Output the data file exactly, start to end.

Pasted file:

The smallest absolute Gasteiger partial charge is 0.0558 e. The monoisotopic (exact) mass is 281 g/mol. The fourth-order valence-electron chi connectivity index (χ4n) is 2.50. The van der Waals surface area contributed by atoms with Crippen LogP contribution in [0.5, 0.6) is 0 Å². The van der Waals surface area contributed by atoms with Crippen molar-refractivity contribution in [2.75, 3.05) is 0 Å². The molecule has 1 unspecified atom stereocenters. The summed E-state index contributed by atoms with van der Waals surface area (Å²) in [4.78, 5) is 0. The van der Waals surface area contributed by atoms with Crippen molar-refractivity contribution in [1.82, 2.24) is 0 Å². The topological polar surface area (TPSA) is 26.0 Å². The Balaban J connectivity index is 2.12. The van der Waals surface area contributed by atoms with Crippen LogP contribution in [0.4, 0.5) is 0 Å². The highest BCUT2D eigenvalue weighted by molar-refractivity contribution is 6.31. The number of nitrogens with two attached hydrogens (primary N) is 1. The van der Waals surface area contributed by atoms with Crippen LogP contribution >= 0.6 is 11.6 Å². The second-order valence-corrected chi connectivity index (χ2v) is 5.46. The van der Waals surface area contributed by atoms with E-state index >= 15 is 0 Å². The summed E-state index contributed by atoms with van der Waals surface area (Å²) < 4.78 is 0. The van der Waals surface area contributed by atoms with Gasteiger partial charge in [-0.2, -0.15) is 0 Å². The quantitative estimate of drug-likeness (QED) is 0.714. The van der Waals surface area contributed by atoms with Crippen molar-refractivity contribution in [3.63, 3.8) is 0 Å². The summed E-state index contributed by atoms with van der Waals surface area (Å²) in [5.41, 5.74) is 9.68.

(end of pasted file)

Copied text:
The smallest absolute Gasteiger partial charge is 0.0558 e. The monoisotopic (exact) mass is 281 g/mol. The fourth-order valence-electron chi connectivity index (χ4n) is 2.50. The van der Waals surface area contributed by atoms with Crippen LogP contribution in [0.5, 0.6) is 0 Å². The van der Waals surface area contributed by atoms with Crippen molar-refractivity contribution in [2.75, 3.05) is 0 Å². The molecule has 1 unspecified atom stereocenters. The summed E-state index contributed by atoms with van der Waals surface area (Å²) in [4.78, 5) is 0. The van der Waals surface area contributed by atoms with Crippen molar-refractivity contribution in [1.82, 2.24) is 0 Å². The topological polar surface area (TPSA) is 26.0 Å². The Balaban J connectivity index is 2.12. The van der Waals surface area contributed by atoms with Crippen LogP contribution in [0.4, 0.5) is 0 Å². The highest BCUT2D eigenvalue weighted by molar-refractivity contribution is 6.31. The number of nitrogens with two attached hydrogens (primary N) is 1. The van der Waals surface area contributed by atoms with Crippen LogP contribution >= 0.6 is 11.6 Å². The second-order valence-corrected chi connectivity index (χ2v) is 5.46. The van der Waals surface area contributed by atoms with E-state index >= 15 is 0 Å². The summed E-state index contributed by atoms with van der Waals surface area (Å²) < 4.78 is 0. The van der Waals surface area contributed by atoms with Gasteiger partial charge in [-0.2, -0.15) is 0 Å². The quantitative estimate of drug-likeness (QED) is 0.714. The van der Waals surface area contributed by atoms with Crippen molar-refractivity contribution in [3.63, 3.8) is 0 Å². The summed E-state index contributed by atoms with van der Waals surface area (Å²) in [5.41, 5.74) is 9.68.